FINM3405L3 - Replication and Arbitrage li i d A bi Lecture...

Info iconThis preview shows pages 1–3. Sign up to view the full content.

View Full Document Right Arrow Icon
Lecture 3 aluation of Valuation of Forward and Futures Contracts Replication and Arbitrage ± The way in which derivatives (forwards, futures, ptions) are priced is somewhat different to how options) are priced is somewhat different to how regular financial securities are priced. ± Because derivative securities are based on another underlying security, it is possible to ‘replicate’ the derivative using clever portfolios of more basic ecurities securities ± Our ability to synthetically replicate the derivative security is the key to calculating the correct forward/futures price ± If it has a different price, then an arbitrage opportunity xists exists Aside ± A couple of points before we begin: s noted there are a few minor differences between – As noted, there are a few minor differences between forwards and futures, the main one being marking-to-the- market. It can be shown that if interest rates are constant, then the price of a futures contract is the same as a forward. Thus, futures are often valued as if they were forwards. When we talk about ‘pricing’ a forward contract, we really e e ta about p c g a o a d co t act, e ea y mean determining the correct delivery price F . What if F is Mispriced? ± WBC shares are trading at $22 e riskless rate of interest is 5% pa ± the riskless rate of interest is 5% pa ± If two people wanted to setup a forward contract for the delivery of WBC shares one year from now, what is the correct forward price F ? ± You might think it is the best guess as to what WBC price will be in one year, but this is totally wrong o e yea , but t s s tota y o g ± We will consider two cases: – Case 1: a forward contract with delivery in one year is arranged ith $28 with F = $28 – Case 2: a forward contract with delivery in one year is arranged with F = $21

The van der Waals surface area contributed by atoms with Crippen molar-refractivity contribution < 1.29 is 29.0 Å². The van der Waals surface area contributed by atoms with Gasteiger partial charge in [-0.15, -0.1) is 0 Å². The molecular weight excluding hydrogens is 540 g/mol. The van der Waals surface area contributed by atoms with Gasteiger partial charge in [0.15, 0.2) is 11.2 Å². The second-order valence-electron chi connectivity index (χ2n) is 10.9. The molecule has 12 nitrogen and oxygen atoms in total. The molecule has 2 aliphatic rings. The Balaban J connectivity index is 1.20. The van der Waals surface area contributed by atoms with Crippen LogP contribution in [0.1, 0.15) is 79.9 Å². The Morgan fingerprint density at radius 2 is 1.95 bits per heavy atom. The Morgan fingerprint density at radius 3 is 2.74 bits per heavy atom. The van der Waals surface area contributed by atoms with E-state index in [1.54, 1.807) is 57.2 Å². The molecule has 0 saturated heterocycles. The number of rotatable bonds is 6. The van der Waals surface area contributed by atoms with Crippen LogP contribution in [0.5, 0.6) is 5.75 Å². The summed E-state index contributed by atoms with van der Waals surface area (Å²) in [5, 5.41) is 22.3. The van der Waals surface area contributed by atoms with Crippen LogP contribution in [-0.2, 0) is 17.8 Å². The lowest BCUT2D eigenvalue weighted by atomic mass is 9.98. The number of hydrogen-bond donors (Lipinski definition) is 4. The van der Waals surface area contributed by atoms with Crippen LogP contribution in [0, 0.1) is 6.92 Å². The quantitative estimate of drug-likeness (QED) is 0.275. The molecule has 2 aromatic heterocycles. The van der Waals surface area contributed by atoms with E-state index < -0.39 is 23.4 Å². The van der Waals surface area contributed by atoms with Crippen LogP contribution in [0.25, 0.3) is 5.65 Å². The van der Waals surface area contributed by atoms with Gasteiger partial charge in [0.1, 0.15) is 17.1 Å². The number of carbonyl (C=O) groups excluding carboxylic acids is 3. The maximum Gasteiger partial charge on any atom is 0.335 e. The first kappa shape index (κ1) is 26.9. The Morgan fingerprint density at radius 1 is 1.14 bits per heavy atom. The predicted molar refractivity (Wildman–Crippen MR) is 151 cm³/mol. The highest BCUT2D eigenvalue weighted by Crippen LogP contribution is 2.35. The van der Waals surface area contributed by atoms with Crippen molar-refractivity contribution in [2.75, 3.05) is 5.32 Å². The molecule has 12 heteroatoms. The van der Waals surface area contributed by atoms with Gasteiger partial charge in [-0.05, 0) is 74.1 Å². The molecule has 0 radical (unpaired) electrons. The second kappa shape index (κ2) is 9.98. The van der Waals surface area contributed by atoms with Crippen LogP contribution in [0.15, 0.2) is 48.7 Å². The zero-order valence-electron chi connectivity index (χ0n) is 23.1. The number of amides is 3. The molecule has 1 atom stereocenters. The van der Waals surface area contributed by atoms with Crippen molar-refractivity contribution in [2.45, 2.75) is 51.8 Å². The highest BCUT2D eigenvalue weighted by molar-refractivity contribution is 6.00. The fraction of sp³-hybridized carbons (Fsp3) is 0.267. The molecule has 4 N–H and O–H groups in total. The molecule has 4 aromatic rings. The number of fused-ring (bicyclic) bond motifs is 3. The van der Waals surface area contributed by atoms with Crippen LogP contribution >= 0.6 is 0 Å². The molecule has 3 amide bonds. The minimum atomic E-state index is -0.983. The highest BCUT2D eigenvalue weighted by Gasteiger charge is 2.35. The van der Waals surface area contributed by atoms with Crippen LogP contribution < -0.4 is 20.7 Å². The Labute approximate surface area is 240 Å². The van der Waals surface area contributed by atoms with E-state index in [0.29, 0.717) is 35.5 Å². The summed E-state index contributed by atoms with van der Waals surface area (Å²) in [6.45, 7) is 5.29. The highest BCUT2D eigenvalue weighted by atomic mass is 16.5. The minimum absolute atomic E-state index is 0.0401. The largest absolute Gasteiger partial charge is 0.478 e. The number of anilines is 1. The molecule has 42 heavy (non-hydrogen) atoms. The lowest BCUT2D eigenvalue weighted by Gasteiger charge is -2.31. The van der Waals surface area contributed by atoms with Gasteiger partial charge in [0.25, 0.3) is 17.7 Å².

Background image of page 1

Info iconThis preview has intentionally blurred sections. Sign up to view the full version.

View Full DocumentRight Arrow Icon
Case 1: Forward Overpriced Action Time 0 Cashflows Time T Cashflows Short forward nil +28.00 Use the WBC to fulfill Buy WBC share -22.00 your obligations under short fwd Borrow +22.00 -23.13 22 exp(0.05 × 1) Net cashflow $0.00 +$4.87 Conclusion: F=$28 is too high Case 2: Forward Underpriced Action Time 0 Cashflows Time T Cashflows Long forward Nil -21.00 Short sell WBC +22.00 Use the WBC share pruchased under long fwd to close-out short sale Invest proceeds -22.00 +23.13 Net cashflow $0.00 +$2.13 Conclusion: F=$21 is too low Conclusion ± Forward prices of $28 and $21 are incorrect and ermit arbitrage profits permit arbitrage profits. ± The correct forward price for delivery of WBC in one ear is the ‘ ost of carry’ 23 13 year is the cost of carry $23.13 ± any other forward price is wrong and allows an rbitrage profit arbitrage profit ± therefore, F = $23.13 is the no-arbitrage or arbitrage- free forward price ± we have seen enough now to understand the basic rinciple of derivative valuation: principle of derivative valuation: – We seek to identify a portfolio that precisely replicates the derivative (usually, this portfolio involves positions in the underlying asset and the bank account). Then – set up a three-piece strategy containing the replicating
Background image of page 2
Image of page 3
This is the end of the preview. Sign up to access the rest of the document.

This note was uploaded on 08/27/2009 for the course FINM 3405 taught by Professor Philipgray during the Three '09 term at Queensland.

Page1 / 11

FINM3405L3 - Replication and Arbitrage li i d A bi Lecture...

This preview shows document pages 1 - 3. Sign up to view the full document.

View Full Document Right Arrow Icon
Ask a homework question - tutors are online